How to Effectively Manage a Remote Workforce

Fostering Connection in Remote Teams: Building a Cohesive Workforce
6 min read | by Heather Spain
Coffee and Laptop with Remote Team

Although many companies were remote or hybrid by design before 2020, the pandemic forced many organizations to transition to remote work. Most companies didn’t have the luxury of time or much support to make the leap.

And now, four years after the onset of the pandemic—with remote work not going away—remote and hybrid companies are bringing more intention to figuring out how to work in a remote environment.

Whether your company was remote since the early days or it became remote during the pandemic, how do you effectively manage a remote workforce?

Build the Foundation

There are an increasing amount of resources available on this topic—far more info than could fit in this article. Effectively managing a remote workforce—like managing any workforce, really—requires intention and thoughtfulness. It’s essential to empower your workforce to collaborate and connect. The bottom line: Focus not on where, but how, work gets done.

Let’s dig in and explore some of the most important areas to focus on.

Set Clear Expectations 

Setting clear expectations is foundational to setting up a remote workforce for success. This includes everything from making sure employees understand their roles and what’s expected of them. Does everyone understand what success looks like in their role? If you’re not sure, it’s likely they don’t.

Part of ensuring your workforce understands what’s expected of them includes setting and communicating clear expectations for goals, deliverables, and timelines. Err on the side of over-communicating and sharing information through a variety of channels. Finally, focus on outcomes,”not “chair time. This requires leading with trust; It sends the message to employees that it’s not about where (or in some cases, when) they work, but it’s about their results.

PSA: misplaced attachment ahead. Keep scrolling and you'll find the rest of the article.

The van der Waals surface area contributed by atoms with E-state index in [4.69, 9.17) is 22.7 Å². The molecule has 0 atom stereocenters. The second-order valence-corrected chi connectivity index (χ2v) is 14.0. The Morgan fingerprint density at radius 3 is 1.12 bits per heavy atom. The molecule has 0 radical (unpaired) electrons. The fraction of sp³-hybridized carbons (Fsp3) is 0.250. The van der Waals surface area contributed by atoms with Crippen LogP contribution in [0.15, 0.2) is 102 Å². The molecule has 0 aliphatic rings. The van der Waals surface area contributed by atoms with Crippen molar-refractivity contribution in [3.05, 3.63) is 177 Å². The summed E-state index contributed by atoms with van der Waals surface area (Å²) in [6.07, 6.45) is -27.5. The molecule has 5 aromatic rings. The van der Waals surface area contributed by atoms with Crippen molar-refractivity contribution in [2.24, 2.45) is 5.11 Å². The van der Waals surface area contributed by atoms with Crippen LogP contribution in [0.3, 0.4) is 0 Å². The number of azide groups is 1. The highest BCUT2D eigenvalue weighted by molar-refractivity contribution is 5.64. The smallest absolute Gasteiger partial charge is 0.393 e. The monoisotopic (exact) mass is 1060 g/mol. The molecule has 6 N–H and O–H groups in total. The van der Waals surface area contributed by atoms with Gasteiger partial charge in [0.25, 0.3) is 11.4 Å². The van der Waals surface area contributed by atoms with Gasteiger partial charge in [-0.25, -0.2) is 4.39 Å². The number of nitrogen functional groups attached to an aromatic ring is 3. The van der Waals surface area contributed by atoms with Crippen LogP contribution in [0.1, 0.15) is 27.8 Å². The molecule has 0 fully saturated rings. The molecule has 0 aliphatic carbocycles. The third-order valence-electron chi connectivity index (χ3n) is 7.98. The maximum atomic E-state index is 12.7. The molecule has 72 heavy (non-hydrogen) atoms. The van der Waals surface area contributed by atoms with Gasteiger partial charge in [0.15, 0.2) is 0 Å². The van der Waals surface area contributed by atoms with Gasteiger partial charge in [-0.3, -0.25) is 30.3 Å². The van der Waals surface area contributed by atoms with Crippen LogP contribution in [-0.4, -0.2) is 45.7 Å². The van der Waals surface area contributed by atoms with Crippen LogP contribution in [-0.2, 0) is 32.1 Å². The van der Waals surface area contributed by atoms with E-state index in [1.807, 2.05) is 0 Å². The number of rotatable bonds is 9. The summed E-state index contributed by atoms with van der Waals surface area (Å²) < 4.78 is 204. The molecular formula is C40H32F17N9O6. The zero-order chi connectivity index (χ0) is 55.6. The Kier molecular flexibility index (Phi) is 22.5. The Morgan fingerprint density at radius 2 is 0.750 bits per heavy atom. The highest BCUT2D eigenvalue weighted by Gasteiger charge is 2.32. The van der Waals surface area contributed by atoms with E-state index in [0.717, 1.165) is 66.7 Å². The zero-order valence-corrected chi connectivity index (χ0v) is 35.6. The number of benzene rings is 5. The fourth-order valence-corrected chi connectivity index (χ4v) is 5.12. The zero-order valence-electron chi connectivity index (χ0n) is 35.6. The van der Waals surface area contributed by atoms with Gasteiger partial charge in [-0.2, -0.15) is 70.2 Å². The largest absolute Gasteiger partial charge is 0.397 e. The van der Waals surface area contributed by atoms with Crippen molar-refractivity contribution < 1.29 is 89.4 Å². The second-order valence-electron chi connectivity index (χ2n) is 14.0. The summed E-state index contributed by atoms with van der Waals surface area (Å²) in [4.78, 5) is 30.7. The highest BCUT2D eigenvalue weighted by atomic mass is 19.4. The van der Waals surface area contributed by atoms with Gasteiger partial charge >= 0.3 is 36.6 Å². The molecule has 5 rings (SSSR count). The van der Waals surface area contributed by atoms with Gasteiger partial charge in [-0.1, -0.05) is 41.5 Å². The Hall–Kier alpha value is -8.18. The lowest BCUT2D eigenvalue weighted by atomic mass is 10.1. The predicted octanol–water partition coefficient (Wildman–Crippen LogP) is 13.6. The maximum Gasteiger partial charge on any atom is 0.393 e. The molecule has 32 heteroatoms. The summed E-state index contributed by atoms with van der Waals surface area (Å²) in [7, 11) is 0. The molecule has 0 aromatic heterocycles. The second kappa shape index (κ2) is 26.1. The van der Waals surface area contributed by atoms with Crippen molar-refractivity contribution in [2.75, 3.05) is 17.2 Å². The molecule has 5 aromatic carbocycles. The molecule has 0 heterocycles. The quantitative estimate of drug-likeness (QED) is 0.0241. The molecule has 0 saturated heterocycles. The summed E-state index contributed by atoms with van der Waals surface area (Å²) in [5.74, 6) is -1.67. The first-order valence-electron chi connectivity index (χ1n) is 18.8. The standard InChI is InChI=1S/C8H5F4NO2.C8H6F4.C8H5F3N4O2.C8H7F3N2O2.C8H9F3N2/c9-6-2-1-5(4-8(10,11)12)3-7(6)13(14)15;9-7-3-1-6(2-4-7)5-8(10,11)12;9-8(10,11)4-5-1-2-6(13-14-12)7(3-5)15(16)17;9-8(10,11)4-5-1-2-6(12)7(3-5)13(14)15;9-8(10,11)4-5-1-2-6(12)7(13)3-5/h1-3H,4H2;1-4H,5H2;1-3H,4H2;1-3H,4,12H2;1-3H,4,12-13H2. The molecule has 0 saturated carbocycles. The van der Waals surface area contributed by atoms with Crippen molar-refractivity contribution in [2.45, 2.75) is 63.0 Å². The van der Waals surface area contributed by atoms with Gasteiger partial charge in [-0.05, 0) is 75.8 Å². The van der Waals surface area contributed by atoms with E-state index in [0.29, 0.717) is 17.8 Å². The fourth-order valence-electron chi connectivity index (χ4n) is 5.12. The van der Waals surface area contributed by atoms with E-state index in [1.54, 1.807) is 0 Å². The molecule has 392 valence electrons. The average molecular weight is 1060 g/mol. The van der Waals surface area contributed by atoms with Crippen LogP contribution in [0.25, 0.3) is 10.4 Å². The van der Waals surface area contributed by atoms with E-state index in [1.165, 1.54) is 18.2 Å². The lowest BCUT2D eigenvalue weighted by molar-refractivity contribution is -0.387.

Relentlessly Focus on Communication and Collaboration

Communication is important in any organization and arguably even more important in a remote work environment since it may require more intention or new ways of communicating. Good organizational communication both informs and inspires its audience, connecting to employees’ heads and hearts. In this way, communication is an important element of building rapport and trust with your remote workforce. 

It can be useful to think about communication as a conversation, rather than a monologue. Whenever possible, invite employees to engage with the shared communication. This gives you more feedback on how your message landed, and it can create more inclusion by providing another avenue for people who aren’t as comfortable sharing “live” in meetings. Use that feedback to adjust or improve communication—this shows that you’re listening. 

Most remote organizations use a variety of channels to communicate (i.e. video, team communication platforms, intranet, asynchronous messaging videos, email, etc.). Think carefully about how to use each tool. A great idea here is to create a “channel map”—list all of your organization’s communication and collaboration tools, and share guidelines for how and when to use them.

In addition to equipping your organization with all the necessary collaboration and communication tools, make sure your remote employees are also set up to succeed. Do they have strong internet connections and a good place to work remotely, and do they know how to use all the tools and technology? Organizations often provide a technology or equipment allowance for remote employees. Check out this article exploring perks and benefits for a remote workforce.